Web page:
Tag Archives: alcoholism


Woman:  I need to talk to you.

Man:  Can it wait?

Woman:  Yes, but…

Man:  Can you make it quick?

Woman:  This might be difficult to hear.

Man:  Go on.

Woman:  I don’t…

Man:  Hold on, I need to take this call.

Woman:  I’ll be upstairs.

Man:  That was a client.  What were you saying?

Woman:  I don’t know if I…

Man:  You don’t know if you what?

Woman:  I don’t know if we love each other like we’re supposed to.

Man:  You’ve got someone else, don’t you?

Woman:  I don’t have him.   He and I aren’t…

Man:  Are you cheating on me?

Woman:  I don’t know.

Man:  Are you sleeping with him?

Woman:  No.

Man:  Do you love him?

Woman:  I don’t know.

Man:  But you want to fuck him?

Woman:  No.  I don’t want to fuck him.  I just…

Man:  You just want to bake cookies with him?

Woman:  I just needed to tell you what was going on.

Man:  Is he in love with you?

Woman:  No.

Man:  Are you going to leave me for him?

Woman:  If I leave you, it won’t be for him.

Man:  Then why would you leave me?

Woman:  Because you’re never fully present.  You’re drunk or high, or…

Man:  So this other guy is perfect?

Woman:  He isn’t perfect.

Man:  How long has this been going on?

Woman:  Long enough that I needed to tell you.

Man:  What if I try to change?

Woman:  Then you’ll try to change.

Man:  Do you even want to work this out between us?

Woman:  I don’t know.

Man:  I hope you know this new guy is going to disappoint you.

Woman:  I can live with disappointments, but not without…

Man:  Without what?

Woman:  Love.

Man:  You know he’s got a slew of bad habits you know nothing about.

Woman:  I’m sure.

Man:  I love you.

Woman:  You need me.  You don’t love me.

Man:  Don’t tell me how I feel.

Woman:  I know how you feel.  You show me every day.




Painting by Edward Hopper, “Room in New York” 1932

Little Cages

Because you knew
what it was like
to live in a little cage
in that life you lived
before him,
you had no wish
to hold him captive
or dictate his habits
or keep track
of every hour of his day.
You wanted freedom
to be the gravitational pull
that would keep him
in your orbit—
but it might have been
a terrible mistake
to promise you would
never interfere
or peek behind the doors
he wanted to keep closed—
because you’ve watched him
carry in the bottles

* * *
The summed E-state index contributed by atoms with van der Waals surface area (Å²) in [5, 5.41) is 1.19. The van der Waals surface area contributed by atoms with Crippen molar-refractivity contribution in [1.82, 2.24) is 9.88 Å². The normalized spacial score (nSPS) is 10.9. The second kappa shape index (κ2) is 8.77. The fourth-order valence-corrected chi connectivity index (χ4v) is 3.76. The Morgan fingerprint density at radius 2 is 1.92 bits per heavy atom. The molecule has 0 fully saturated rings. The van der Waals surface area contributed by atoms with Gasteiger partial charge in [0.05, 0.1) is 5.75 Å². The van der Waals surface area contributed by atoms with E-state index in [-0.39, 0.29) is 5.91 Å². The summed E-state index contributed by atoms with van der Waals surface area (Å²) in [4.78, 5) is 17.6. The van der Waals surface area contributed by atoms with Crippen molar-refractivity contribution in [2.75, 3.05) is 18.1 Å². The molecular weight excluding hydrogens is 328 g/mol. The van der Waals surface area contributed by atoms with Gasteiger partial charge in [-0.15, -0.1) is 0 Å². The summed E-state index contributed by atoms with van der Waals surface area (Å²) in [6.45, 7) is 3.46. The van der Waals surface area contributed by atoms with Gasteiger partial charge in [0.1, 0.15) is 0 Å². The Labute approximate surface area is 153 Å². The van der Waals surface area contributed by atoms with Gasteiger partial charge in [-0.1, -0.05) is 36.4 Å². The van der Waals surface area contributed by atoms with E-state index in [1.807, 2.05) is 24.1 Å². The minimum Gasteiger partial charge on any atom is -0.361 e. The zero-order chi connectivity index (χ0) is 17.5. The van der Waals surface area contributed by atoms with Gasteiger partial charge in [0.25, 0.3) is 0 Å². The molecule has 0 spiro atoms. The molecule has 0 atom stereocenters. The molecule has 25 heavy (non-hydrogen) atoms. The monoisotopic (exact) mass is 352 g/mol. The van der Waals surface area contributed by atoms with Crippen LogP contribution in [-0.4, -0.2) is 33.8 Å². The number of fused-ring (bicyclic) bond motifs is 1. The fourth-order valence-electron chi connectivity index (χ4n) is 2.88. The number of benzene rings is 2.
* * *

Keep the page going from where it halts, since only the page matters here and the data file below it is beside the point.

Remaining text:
and the pipes—
and you know
he’s in there
with all the right tools
constructing his own
little cage.





Illustration by Wilfried Satty, 1976



Later in your life
after you’ve become
a closeted
functioning alcoholic
you realize
you’d been too hard
on all those folks
you knew to be dependent
on their loved ones
to make sense
of their happiness
and worth.
You’d been too hard
on everyone.
Even the dishes
waiting in the sink
tell you how much
trouble it is
to be so necessary
and so abused—
and you couldn’t agree
more unless
the comment came
from someone you loved
who was real
and sober—
and recovering from
the daunting chore
of giving up
the delusion
that they had it all
under some kind
of complete control.


DeMaris Gaunt

A Little Darkness

Some say
it’s a darkness—
but I say the light
is a little better
and little softer
as it comes in filtered
through the gauzy pinprick
of an alcoholic beverage—
when your focus is a red laser
that keeps skipping around—
which is the reason
you can’t drive – because
there’s only the steering wheel,
or only the gas,
or only the touchy brakes—
and you can’t possibly
work them all at the same time
when your eyes
just want to close
and feel the fluffy air
spinning around you
like pink cotton candy
at the state fair – so soft
that all you want to do
is write another poem
about love –
which is so often
just another word
for darkness.


DeMaris Gaunt


To speak of suffering
is to speak of rainbows,
of spectrums,
of a thousand shades—
of infinite degrees of pain.
Yours began as blue
and curved into navy
before it went black.
Even the small bits of white
that gave us hope
dissolved into your dark abyss.
Your mind, your child—
your two brightest lights
could not eclipse the single
hollow circle of the noose—
thin as a sheet
and torn with your final
desperate wish.


DeMaris Gaunt


Most people say the nicest things
when death shocks them into
Every kindness is recalled
and praised and
and a picture of a life begins to form—
sometimes so abstract it becomes
a caricature of goodness
iced with fond nostalgia.

But Beth, your goodness
was divided and delivered
long before I knew you—
before I married your brother—
who promises it wasn’t really you
who called me on the phone that night
when I heard your voice
insult me in slurred
and disapproving tones.

By then, I knew
I’d only ever know you
post-demons, post-vices,
All you had left for me were words
that reduced you to this poem—
which to me, a lowly living poet,
was not an entirely wasted

DeMaris Gaunt